- There was a lot of confusion this year during meat inspection this year. KCBS rules state that a team can not begin to marinate or season its meat until the meat has been inspected on site. Usually meat inspection occurs right after you check in at the event. Grill Kings had meat inspectors for the PureFire grilling challenge and a separate inspector for the KCBS event. Unfortunately, the inspectors for the challenge were not properly trained and told us that we were not able to touch the meat for the KCBS contest until it was inspected on Sunday morning! For many teams this caused some real problems getting their meat ready on time. This whole situation could have been avoided had the organizer or reps were more available.
- For the PureFire grilling challenge, teams were required to cook on their charcoal. Many teams did not and this rule wasn't enforced. I don't know if it affected the outcome, but some teams were put at a disadvantage because of this.
- There was no announcement of the cook's meeting for the KCBS contest. If there was one, none of the teams I talked to heard it. I don't even know if a cooks meeting took place.
- Water was provided from one large tank for the teams to haul back to their site. While this isn't uncommon, it's certainly not ideal. What was unique about this event is that the water supply ran out on Saturday afternoon and was not refilled until late Sunday morning. The organizers could have really helped out here but visiting each team and explaining the situation and explaining what they were doing to correct the situation. If I was in that situation, I think I would have offered to buy each team a few gallons of water to tide them over.
- The teams weren't provided with our turn in boxes until about on Sunday morning. Again, there was no announcement that they were available, just word of mouth as the knowledge spread from one team to another. I only knew because I saw them being unboxed in the judges tent as I walked by. Sunday morning is crunch time; the teams don't need to be worried about the location of turn in boxes when the meat is coming off the cooker.
- The judge’s tent wasn't secluded enough at this event. While it's interesting to see the judging and the weather was oppressive this year, the judges need to be less accessible to the public. Their tent was completely wide open and smack dab in the middle of the contestants. After I turned in one of my boxes, a table captain called me over and tried to start a conversation. Not good. I don't think there were any shenanigans going on, but the judges need to be more remote next time.
- Garbage was picked up regularly on Saturday, but not so much on Sunday afternoon. The people who were supposed to be doing it were hanging out in the now empty judge’s tent and the garbage piled up. There weren't any dumpsters as far as I could find, so we were at the mercy of the clean up crews. I would have liked to dispose of some of the more fragrant garbage myself instead of leaving it in the aisle waiting and fermenting in the hot sun.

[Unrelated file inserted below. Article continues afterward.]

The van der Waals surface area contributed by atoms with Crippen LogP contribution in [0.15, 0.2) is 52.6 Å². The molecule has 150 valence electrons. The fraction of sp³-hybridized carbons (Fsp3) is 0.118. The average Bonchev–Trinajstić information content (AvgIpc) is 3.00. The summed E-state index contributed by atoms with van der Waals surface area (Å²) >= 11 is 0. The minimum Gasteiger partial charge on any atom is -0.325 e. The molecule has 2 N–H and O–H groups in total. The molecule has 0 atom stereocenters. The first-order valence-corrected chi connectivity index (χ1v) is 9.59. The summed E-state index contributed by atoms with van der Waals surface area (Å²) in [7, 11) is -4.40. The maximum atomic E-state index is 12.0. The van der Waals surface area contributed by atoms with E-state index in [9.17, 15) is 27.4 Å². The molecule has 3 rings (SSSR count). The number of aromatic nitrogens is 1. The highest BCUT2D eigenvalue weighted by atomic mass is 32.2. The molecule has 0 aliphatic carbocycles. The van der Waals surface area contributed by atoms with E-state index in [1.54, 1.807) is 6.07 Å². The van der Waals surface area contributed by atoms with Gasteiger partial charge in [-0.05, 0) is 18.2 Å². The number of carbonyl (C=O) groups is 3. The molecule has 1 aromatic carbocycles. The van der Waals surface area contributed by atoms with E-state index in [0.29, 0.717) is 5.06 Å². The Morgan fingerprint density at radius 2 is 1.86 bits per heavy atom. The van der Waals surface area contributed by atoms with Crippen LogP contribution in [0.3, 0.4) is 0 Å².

- The awards ceremony was scheduled to take place at on Sunday. They were late which is no big deal, but the band called everyone up to the stage at . The viewing area was in the hot sun, without shade or seats. According to the radio, the real feel temperature for Sunday was running at about 108. We were all standing there, tired, hot and wanting to go home. The band just kept playing without explanation which pissed the teams off even more. Many of us returned to our sites to continue breaking down.
- The organizers had stated that the event would run until , but some teams were ready to leave earlier. Security guards blocked the gates with their bodies and cars and would not allow anyone to leave the event. We were told by the guards that this was the order from the organizer and if we wanted out we'd have to talk to them, if we could find them. When one of my team mate’s wife threatened to call the cops, the guard laughed at her and said - "What are you a lawyer?" Which - guess what - she is! That shut him up fast and he offered to let her and only her leave.
- Around suddenly the band stopped and with out any sort of announcement Sal, one of the organizers began the awards ceremony. I missed the beginning because of this. Again, no big deal but at this point any mistake was a major problem. I felt bad for Dean and Sal on that stage, because they were getting no love from the audience at that point.
- Score sheets were lost for the individual teams.
- The security guards were snotty all day and night, even when cruising through at in the morning in response to a report of gun shots being fired.
- There was no place to dispose of ashes. A large mound of ash was created by the water tank. The ashes were still smoking and blowing around in the wind last I saw.
- The power was turned off at on Sunday while we were still breaking down.
- And finally a personal slight. Phil, my team mate's truck broke down and needed a jump at the end of the event. Dean did arrange for one of the vendor's to provide it, but he didn't take a minute to make sure that we were alright even as he drove past us twice.
So there you have it. I think that's all of it, but frankly, I'm tired of writing about it. The major problem from my point of view was the lack of communication from the organizers and contest reps. At other events these people are everywhere. They're constantly checking on you and asking what you need or what they can do to make your life easier. Here, they hid out in their air conditioned trailers while we went without water.
But did I have fun? Yes. It’s always fun and a high to cook and compete. Winning anything is just the cherry on the cake.
I think that the Grill Kings event is redeemable. It can be fixed, but the organizers need to talk with the teams or better yet get out and cook with some teams and find out what we need. I hope it's back next year, but without some real substantial changes in attitude and execution, I won't be back.